After investment scams, romance scams are the second most profitable fraud on social media. More than a third of the people who said they lost money to an online romance scam in 2021 said it began on Facebook or Instagram.

In a new twist, the fraudsters are using the romance scam to groom people for investment scams. You think you’ve met a savvy investor, and before long they’re offering to teach you how to do it.

“Unfortunately, with emotions at play—such as love, and sometimes greed on the part of the victim, if it’s an investment vehicle—the fraudsters are very sophisticated in pulling those levers of human nature, to get people to open their wallets,” the FBI’s Via told Checkbook.

Once these romance con artists get you to trust them, they convince you to try the investment platform they recommend. Often, it’s just a small amount of money that seems to reap a big reward in a short amount of time. Feeling confident, you decide to make a large investment. Unfortunately, it’s all bogus. You’ll never see your money again, and your romantic investment partner will cut off all communications.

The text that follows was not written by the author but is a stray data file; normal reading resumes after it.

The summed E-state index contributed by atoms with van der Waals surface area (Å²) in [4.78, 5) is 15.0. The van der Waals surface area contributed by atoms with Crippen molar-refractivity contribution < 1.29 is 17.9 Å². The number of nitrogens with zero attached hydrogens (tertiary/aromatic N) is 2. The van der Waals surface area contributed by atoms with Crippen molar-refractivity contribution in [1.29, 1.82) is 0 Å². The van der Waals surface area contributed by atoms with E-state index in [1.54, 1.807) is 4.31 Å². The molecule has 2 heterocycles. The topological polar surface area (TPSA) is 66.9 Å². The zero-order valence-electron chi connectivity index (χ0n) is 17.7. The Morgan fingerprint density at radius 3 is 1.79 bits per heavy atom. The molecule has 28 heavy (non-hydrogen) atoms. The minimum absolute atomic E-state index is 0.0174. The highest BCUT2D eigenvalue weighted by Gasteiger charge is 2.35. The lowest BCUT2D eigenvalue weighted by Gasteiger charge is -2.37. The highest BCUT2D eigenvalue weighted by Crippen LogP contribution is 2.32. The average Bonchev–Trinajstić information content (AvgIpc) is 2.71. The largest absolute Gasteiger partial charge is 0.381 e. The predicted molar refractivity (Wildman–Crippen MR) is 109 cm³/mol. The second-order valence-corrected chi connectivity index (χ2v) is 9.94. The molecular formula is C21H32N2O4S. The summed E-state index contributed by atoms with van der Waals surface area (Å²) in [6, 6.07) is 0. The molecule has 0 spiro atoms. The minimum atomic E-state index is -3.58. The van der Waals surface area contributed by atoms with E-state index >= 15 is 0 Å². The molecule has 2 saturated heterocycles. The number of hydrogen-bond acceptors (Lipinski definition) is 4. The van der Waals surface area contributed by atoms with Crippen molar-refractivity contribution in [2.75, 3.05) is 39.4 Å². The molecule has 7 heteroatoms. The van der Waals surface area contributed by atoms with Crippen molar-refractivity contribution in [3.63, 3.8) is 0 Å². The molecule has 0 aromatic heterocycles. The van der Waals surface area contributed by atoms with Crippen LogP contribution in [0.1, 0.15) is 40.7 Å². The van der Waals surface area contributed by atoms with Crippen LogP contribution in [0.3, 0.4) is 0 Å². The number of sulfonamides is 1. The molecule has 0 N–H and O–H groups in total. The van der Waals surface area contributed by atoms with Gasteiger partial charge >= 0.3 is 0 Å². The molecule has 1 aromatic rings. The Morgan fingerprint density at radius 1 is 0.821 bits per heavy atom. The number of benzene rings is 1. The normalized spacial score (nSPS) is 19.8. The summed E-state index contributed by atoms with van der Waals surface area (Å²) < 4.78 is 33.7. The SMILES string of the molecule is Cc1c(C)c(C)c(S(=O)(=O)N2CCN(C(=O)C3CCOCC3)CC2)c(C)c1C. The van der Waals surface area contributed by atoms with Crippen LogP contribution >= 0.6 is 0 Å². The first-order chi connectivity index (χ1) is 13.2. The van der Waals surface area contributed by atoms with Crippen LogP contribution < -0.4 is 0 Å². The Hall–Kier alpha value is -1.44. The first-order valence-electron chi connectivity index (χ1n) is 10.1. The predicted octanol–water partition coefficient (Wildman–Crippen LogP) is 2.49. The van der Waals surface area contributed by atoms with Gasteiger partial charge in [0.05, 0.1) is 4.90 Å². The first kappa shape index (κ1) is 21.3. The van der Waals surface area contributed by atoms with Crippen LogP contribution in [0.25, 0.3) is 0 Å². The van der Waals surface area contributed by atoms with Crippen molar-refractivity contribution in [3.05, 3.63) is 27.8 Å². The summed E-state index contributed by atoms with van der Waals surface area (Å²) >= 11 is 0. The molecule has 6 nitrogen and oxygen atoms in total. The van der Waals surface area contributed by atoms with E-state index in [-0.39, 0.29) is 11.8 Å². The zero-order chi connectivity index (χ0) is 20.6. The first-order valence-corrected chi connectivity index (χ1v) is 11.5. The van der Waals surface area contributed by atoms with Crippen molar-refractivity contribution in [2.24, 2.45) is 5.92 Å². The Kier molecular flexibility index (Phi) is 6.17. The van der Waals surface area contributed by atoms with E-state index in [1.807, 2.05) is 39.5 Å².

Because most of the fraudsters are not in this country, the FBI does not have jurisdiction once the money leaves the U.S. and must rely on the cooperation of a foreign government.

In almost every case, the victim has never met the perpetrator, the person with whom they though they were having an online relationship.

“These are scams that are happening entirely from a distance,” the FTC’s Fletcher said. “The scammer will always have an excuse [for not meeting]. Very often they'll say they're in the military and they're working overseas, or that they're on an oil rig, or something related to COVID-19 is preventing them from traveling.”

Protect yourself:

  • If someone appears on your social media and rushes you to start a friendship or romance— slow down. Better yet, block that person if you are suspicious.
  • A romance scammer wants to get you off the social media platform as quickly as possible. If you’re being pressured to move your correspondence to WhatsApp, text messaging, email, or other unmonitored means of communication, that’s a red flag.
  • Never send money to someone you haven’t met in person, no matter how much you care for them, or how desperate the appeal for help.